The law requires schools to notify social services immediately if children miss class to work. Social services have the responsibility to reintegrate such children into the educational system. Due to lack of funding, the government did not conduct information campaigns to raise awareness of child labor and children’s rights among children, potential employers, school officials, and the general public, as it had in previous years.

The Ministry of Labor, Family, and Social Protection can impose fines and close factories where it finds exploitation of child labor. However, enforcement of all but extreme violations tended to be lax. Employers found to have violated child labor laws were generally fined, not prosecuted in court. There were no reports during the year of anyone being charged in court with violating child labor laws, and the Ministry of Justice did not maintain such statistics. In practice judges did not consider violations of child labor law to be criminal offenses.

Child labor, including begging, selling trinkets on the street, and washing windshields, remained widespread in Romani communities, especially in urban areas. Children as young as five engaged in such activities.

The DGPC in the Ministry of Labor, Family, and Social Protection is charged with monitoring and coordinating all programs for the prevention and elimination of the worst forms of child labor.

According to statistics issued by the Child Protection Directorate, for the first six months of the year, there were 127 confirmed cases of child labor, of which 65 were in urban areas and 62 in rural ones; 50 of the cases involved girls and 77 boys; 75 of the children were below 14 years of age, and 52 were between age 14 and 18. The confirmed cases were for bonded labor (63 cases), sexual exploitation (24), and exploitation for committing criminal activities (40).

d. Acceptable Conditions of Work

Effective in January, the gross minimum wage was 700 lei (approximately $208) for a full-time schedule of 169.333 hours per month, or approximately 4.13 lei ($1.22) per hour. The minimum wage for skilled workers was 20 percent higher. According to Eurostat, the monthly individual income level for persons “at risk of poverty threshold” was 907 lei ($270) in 2010. The law provides for equal pay for equal work.

The law provides for a standard workweek of 40 hours or five days. Workers are entitled to overtime pay for weekend or holiday work or work in excess of 40 hours, which may not exceed 48 hours per week, averaged over one month. The law requires a 24-hour rest period in the workweek, although most workers received two days off per week. The law also allows employers to shorten employees’ work schedules from five to four days per week if workplace activity is reduced for economic or technical reasons with a corresponding reduction in salary. The new labor code increased salaries for night-shift employees by 25 percent under certain conditions. Excessive overtime can lead to fines on employers if workers file a complaint; however, complaints were rare. The law prohibits compulsory overtime.

The law gives employers wide discretion regarding performance-based evaluation of employees. Lengthier trial periods for new employees are permitted, and termination procedures during this probationary period have been simplified.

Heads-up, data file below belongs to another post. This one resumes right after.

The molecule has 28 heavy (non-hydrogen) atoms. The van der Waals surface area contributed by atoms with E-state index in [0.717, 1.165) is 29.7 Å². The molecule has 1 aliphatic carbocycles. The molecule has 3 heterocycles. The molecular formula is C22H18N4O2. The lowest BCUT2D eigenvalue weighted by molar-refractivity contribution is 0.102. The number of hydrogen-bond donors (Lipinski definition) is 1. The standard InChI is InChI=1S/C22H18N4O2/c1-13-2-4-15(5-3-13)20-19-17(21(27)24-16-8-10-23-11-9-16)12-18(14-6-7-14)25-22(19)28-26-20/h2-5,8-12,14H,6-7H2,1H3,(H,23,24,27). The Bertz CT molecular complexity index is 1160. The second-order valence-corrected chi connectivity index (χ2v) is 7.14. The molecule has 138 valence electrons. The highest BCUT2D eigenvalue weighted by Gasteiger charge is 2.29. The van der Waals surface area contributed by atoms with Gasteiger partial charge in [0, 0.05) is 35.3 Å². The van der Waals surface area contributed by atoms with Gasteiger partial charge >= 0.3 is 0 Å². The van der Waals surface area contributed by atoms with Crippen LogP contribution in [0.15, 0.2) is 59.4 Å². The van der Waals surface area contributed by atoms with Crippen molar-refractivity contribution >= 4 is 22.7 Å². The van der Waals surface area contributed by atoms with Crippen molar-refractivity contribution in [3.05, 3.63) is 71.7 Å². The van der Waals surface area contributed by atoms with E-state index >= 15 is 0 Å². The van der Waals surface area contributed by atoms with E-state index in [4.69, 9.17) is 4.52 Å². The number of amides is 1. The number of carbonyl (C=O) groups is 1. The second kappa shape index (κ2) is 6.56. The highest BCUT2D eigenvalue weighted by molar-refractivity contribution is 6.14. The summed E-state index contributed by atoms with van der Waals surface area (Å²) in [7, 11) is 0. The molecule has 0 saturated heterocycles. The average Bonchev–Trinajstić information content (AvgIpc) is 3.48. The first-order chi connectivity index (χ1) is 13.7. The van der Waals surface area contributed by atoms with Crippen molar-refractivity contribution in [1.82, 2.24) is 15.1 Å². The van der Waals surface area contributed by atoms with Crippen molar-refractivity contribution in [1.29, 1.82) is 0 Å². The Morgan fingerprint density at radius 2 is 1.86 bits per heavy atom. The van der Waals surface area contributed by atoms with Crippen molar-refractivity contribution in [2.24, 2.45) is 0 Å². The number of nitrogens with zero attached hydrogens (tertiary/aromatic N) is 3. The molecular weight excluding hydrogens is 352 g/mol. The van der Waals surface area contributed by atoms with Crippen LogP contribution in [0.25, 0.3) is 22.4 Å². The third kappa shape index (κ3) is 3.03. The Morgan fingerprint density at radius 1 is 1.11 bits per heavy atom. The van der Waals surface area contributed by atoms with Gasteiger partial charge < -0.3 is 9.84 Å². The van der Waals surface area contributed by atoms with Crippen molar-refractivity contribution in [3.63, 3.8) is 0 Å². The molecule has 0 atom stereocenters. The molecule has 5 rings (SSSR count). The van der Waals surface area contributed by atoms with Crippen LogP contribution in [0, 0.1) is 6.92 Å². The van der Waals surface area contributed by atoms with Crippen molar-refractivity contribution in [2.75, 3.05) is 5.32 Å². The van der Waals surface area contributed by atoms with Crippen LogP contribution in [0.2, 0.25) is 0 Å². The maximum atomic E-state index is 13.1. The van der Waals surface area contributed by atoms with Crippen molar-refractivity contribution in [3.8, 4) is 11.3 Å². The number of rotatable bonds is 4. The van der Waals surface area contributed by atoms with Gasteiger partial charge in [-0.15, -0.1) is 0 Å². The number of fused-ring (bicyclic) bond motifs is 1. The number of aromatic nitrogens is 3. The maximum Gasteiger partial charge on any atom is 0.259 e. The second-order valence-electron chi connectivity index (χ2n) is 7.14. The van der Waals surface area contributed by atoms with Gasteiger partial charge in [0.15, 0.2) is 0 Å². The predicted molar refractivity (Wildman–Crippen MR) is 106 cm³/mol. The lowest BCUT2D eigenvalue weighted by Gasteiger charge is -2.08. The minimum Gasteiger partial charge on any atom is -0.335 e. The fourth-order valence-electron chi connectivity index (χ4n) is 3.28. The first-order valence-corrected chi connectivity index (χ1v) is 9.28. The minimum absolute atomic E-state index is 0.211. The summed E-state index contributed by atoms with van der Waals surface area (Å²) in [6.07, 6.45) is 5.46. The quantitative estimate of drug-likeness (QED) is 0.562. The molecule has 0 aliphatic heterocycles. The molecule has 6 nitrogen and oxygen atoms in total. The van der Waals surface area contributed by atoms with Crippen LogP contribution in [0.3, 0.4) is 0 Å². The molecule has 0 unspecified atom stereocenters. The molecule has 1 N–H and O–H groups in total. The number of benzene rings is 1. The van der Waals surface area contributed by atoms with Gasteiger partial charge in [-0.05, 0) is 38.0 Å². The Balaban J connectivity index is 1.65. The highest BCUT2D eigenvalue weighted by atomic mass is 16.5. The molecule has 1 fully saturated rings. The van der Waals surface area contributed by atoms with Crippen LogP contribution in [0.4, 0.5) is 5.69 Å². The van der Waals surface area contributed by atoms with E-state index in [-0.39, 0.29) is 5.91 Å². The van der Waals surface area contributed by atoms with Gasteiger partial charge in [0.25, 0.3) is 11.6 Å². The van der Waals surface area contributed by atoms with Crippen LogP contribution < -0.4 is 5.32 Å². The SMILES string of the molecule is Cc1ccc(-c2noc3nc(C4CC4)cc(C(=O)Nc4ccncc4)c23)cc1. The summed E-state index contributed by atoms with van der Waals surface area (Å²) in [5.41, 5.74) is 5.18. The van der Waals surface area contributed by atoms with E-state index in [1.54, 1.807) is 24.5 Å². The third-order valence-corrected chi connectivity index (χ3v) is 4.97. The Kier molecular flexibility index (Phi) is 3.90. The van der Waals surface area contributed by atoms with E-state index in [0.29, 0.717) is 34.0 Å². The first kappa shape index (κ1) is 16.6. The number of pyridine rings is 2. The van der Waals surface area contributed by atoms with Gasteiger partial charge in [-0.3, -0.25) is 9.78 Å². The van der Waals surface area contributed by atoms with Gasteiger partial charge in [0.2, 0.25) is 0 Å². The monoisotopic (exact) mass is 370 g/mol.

The labor code provides for temporary and seasonal work and sets penalties for work performed without a labor contract in either the formal or informal sectors of the economy. Employers who use illegal labor may be jailed or fined up to 100,000 lei ($29,769). The maximum duration of a temporary contract was extended from 24 to 36 months and was reportedly in accordance with EU law.

The Ministry of Labor, Family, and Social Protection is responsible for enforcing the law on working conditions, safety, and minimum wage rates. According to union reports, many employers paid supplemental salaries under the table to reduce both the employees’ and the employers’ tax burdens. This practice negatively affected employees’ future pensions and their ability to obtain commercial credit.

The ministry believed it effectively enforced working time standards. However, union leaders complained that overtime violations were the main problem facing their members, since employees were often required to work more than the legal maximum number of hours, and the overtime compensation required by law was not always paid. This practice was especially prevalent in the textile, banking and finance, and construction sectors. Union officials alleged that a majority of on-the-job accidents occurred during such compulsory, uncompensated overtime. During the year the prohibition on work without a labor contract was weakly enforced, in part because of corruption within the Labor Inspectorate, and also because both employers and employees could benefit from lower taxes by working without a labor contract or receiving a supplemental salary under the table. Sanctions against employers using illegal labor under the previous law were rarely fully enforced. The country had an estimated 1,500 labor inspectors at the national level.

The ministry is responsible for establishing and enforcing safety standards for most industries but lacked trained personnel to do so effectively. Employers often ignored the ministry’s recommendations, which were usually implemented only after an accident occurred.



Back to Top
Sign-in

Do you already have an account on one of these sites? Click the logo to sign in and create your own customized State Department page. Want to learn more? Check out our FAQ!

OpenID is a service that allows you to sign in to many different websites using a single identity. Find out more about OpenID and how to get an OpenID-enabled account.